centuries. In keeping with its democratic nature, it admits women as well

as men to the ministry.

Among all these Protestant churches, but particularly among the larger

English ones, there has been a recent important development called the

'house church' movement. This began in the 1970s and has a membership of

roughly 90,000, although attendance is far higher. This movement is a

network of autonomous 'churches' of usually not more than 100 members in

each. These churches meet, usually in groups of 15 or 20, in members’ homes

for worship and prayer meetings. Most of those joining such groups are in

the 20-40 year-old age range and belong to the professional middle classes

- solicitors, doctors and so forth - who have felt frustrated with the more

ponderous style of the larger churches. They try to recapture what they

imagine was the vitality of the early church. But it is doubtful how long

these house churches will last. If they are anything like some of the

revivalist sects of the nineteenth century, they in their turn will lose

their vitality, and discontented members may return to the churches which

their predecessors left, or drift away from the Christian church


The Protestant churches of Britain undoubtedly owe part of the revival

taking place in some evangelical churches to the vitality of the West

Indian churches. West Indian immigrants in the 1950s and 1960s were not

welcomed into Anglican churches, and many decided to form their own

churches. Their music and informal joyfulness of worship spread quickly in

evangelical circles. As Philip Mohabir, a West Indian, describes:

Congregations that would have been cold, dull and boring, would now

sing to guitar music, clap their hands, and even play tambourines. Those

were things that only West Indian churches did... . Now people would raise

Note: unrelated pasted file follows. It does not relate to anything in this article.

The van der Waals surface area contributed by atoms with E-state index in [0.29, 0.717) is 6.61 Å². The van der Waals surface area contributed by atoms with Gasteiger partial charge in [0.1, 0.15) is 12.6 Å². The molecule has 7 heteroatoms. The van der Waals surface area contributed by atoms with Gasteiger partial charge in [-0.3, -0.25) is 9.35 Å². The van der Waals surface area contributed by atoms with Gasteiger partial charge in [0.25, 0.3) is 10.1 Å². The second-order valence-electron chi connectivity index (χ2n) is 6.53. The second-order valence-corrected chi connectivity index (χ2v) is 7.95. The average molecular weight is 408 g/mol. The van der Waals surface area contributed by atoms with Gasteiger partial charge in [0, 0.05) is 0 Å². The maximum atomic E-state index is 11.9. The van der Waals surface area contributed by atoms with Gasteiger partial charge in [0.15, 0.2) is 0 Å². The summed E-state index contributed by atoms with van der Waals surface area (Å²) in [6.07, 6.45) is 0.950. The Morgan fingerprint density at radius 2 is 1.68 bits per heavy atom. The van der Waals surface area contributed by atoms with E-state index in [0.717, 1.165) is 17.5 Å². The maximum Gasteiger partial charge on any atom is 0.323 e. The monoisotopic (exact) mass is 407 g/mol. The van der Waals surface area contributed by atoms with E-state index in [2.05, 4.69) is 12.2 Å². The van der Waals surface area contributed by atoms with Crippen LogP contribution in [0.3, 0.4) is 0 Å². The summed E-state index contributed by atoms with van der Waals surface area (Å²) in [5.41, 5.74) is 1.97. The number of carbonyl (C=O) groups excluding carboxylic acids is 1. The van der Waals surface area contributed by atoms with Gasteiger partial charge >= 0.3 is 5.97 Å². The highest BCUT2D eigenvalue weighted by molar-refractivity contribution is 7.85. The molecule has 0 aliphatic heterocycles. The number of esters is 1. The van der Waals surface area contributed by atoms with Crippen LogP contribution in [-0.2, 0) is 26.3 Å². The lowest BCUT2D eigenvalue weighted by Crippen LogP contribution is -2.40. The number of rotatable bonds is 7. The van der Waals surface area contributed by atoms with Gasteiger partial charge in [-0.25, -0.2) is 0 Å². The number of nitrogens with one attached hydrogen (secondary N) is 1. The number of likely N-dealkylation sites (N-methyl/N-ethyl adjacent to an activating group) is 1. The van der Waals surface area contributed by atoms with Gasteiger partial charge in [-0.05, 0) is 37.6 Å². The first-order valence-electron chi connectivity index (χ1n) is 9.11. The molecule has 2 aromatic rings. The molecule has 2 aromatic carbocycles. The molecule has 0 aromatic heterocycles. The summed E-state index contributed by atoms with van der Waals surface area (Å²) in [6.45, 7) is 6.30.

their hands in the air and clap and even dance. English, white, evangelical

Christians dancing and clapping their hands, praising God. That in itself

is a miracle we West Indian Christians never thought would happen.

The Roman Catholic Church only returned to Britain in 1850. During the

preceding 300 years the few Catholic families, which refused to accept the

new Church, were popularly viewed as less than wholeheartedly English. The

English Protestant prejudice that to be Catholic is to be not quite wholly

English only really disappeared in the 1960s.

The Roman Catholic Church grew rapidly after 1850, particularly among

the industrial working class. By the mid-1980s it had about 5.7 million

members, of whom 1.4 million were regular attenders. By the mid-1990s this

had fallen to 1.1 million attenders, a decline of over 17 per cent.

Alongside growing secularism in society, many have left the Catholic Church

because of its authoritarian conservatism, particularly in the field of

sexual mores. It is estimated that attendance will barely exceed 600,000 by

the year 2005. The Catholic Church in England is composed of four main

strands: immigrants from Ireland; working-class people in deprived areas

among whom Catholic effort was concentrated in the nineteenth century; a

few upper-class families; and finally middle-class converts, for example a

bishop of London and two government ministers who all left the Anglican

church and became Catholics over the Anglican ordination of women in 1992.

The senior English cleric is the Archbishop of Westminster.

All the formal churches are in numerical decline. Each time there is a

census of church attendance and membership, the numbers in almost every

church have fallen. In 1970 there were an estimated 8.6 million practising

Christians. By 1994 the figure had fallen to 6.5 million. At Christmas, the

major festival, perhaps 5 million will attend church, but on a normal

Sunday it is barely half this figure. One must conclude that numerical

decline will probably continue in an age when people feel no apparent need

for organized religion. But the decline may not be as dramatic as the